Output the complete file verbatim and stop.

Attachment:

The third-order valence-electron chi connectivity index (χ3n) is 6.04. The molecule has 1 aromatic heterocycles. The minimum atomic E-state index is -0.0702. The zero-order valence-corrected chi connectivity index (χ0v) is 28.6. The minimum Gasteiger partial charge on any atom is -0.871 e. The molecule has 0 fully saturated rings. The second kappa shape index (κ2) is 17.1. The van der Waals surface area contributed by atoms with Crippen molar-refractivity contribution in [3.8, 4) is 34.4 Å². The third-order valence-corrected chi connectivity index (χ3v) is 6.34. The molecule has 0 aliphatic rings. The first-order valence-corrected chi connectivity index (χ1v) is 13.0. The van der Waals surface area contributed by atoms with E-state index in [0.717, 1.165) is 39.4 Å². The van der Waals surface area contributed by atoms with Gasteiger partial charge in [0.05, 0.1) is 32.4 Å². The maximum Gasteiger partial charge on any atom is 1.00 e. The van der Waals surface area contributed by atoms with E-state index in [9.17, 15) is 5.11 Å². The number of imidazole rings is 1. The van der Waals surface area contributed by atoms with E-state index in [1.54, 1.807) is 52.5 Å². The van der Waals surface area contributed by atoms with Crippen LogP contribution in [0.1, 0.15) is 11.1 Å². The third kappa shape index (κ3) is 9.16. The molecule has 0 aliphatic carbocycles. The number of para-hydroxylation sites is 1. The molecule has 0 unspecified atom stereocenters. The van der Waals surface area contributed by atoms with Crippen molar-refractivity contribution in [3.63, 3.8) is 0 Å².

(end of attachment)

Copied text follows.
The third-order valence-electron chi connectivity index (χ3n) is 6.04. The molecule has 1 aromatic heterocycles. The minimum atomic E-state index is -0.0702. The zero-order valence-corrected chi connectivity index (χ0v) is 28.6. The minimum Gasteiger partial charge on any atom is -0.871 e. The molecule has 0 fully saturated rings. The second kappa shape index (κ2) is 17.1. The van der Waals surface area contributed by atoms with Crippen molar-refractivity contribution in [3.8, 4) is 34.4 Å². The third-order valence-corrected chi connectivity index (χ3v) is 6.34. The molecule has 0 aliphatic rings. The first-order valence-corrected chi connectivity index (χ1v) is 13.0. The van der Waals surface area contributed by atoms with E-state index in [0.717, 1.165) is 39.4 Å². The van der Waals surface area contributed by atoms with Gasteiger partial charge in [0.05, 0.1) is 32.4 Å². The maximum Gasteiger partial charge on any atom is 1.00 e. The van der Waals surface area contributed by atoms with E-state index in [9.17, 15) is 5.11 Å². The number of imidazole rings is 1. The van der Waals surface area contributed by atoms with E-state index in [1.54, 1.807) is 52.5 Å². The van der Waals surface area contributed by atoms with Crippen LogP contribution in [0.1, 0.15) is 11.1 Å². The third kappa shape index (κ3) is 9.16. The molecule has 0 aliphatic carbocycles. The number of para-hydroxylation sites is 1. The molecule has 0 unspecified atom stereocenters. The van der Waals surface area contributed by atoms with Crippen molar-refractivity contribution in [3.63, 3.8) is 0 Å².